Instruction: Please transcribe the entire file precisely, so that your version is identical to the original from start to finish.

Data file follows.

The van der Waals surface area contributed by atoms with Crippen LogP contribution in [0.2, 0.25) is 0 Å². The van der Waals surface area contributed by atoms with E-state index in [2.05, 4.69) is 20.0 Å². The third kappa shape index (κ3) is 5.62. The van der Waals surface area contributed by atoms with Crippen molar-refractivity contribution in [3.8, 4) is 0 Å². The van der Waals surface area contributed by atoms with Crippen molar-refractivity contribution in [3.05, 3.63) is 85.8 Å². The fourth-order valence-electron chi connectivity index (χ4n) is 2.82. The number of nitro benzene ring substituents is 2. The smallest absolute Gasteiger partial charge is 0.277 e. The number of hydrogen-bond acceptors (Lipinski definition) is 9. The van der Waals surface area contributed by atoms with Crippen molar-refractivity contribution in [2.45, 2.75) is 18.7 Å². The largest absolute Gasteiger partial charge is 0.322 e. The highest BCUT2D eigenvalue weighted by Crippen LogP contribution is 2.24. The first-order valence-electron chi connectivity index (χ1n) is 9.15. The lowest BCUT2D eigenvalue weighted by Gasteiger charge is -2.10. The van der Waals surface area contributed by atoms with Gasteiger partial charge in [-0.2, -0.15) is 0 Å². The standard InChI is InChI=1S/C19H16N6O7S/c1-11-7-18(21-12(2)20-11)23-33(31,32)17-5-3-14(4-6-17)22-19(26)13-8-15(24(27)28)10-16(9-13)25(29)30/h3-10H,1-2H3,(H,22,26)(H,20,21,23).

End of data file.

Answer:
The van der Waals surface area contributed by atoms with Crippen LogP contribution in [0.2, 0.25) is 0 Å². The van der Waals surface area contributed by atoms with E-state index in [2.05, 4.69) is 20.0 Å². The third kappa shape index (κ3) is 5.62. The van der Waals surface area contributed by atoms with Crippen molar-refractivity contribution in [3.8, 4) is 0 Å². The van der Waals surface area contributed by atoms with Crippen molar-refractivity contribution in [3.05, 3.63) is 85.8 Å². The fourth-order valence-electron chi connectivity index (χ4n) is 2.82. The number of nitro benzene ring substituents is 2. The smallest absolute Gasteiger partial charge is 0.277 e. The number of hydrogen-bond acceptors (Lipinski definition) is 9. The van der Waals surface area contributed by atoms with Crippen molar-refractivity contribution in [2.45, 2.75) is 18.7 Å². The largest absolute Gasteiger partial charge is 0.322 e. The highest BCUT2D eigenvalue weighted by Crippen LogP contribution is 2.24. The first-order valence-electron chi connectivity index (χ1n) is 9.15. The lowest BCUT2D eigenvalue weighted by Gasteiger charge is -2.10. The van der Waals surface area contributed by atoms with Gasteiger partial charge in [-0.2, -0.15) is 0 Å². The standard InChI is InChI=1S/C19H16N6O7S/c1-11-7-18(21-12(2)20-11)23-33(31,32)17-5-3-14(4-6-17)22-19(26)13-8-15(24(27)28)10-16(9-13)25(29)30/h3-10H,1-2H3,(H,22,26)(H,20,21,23).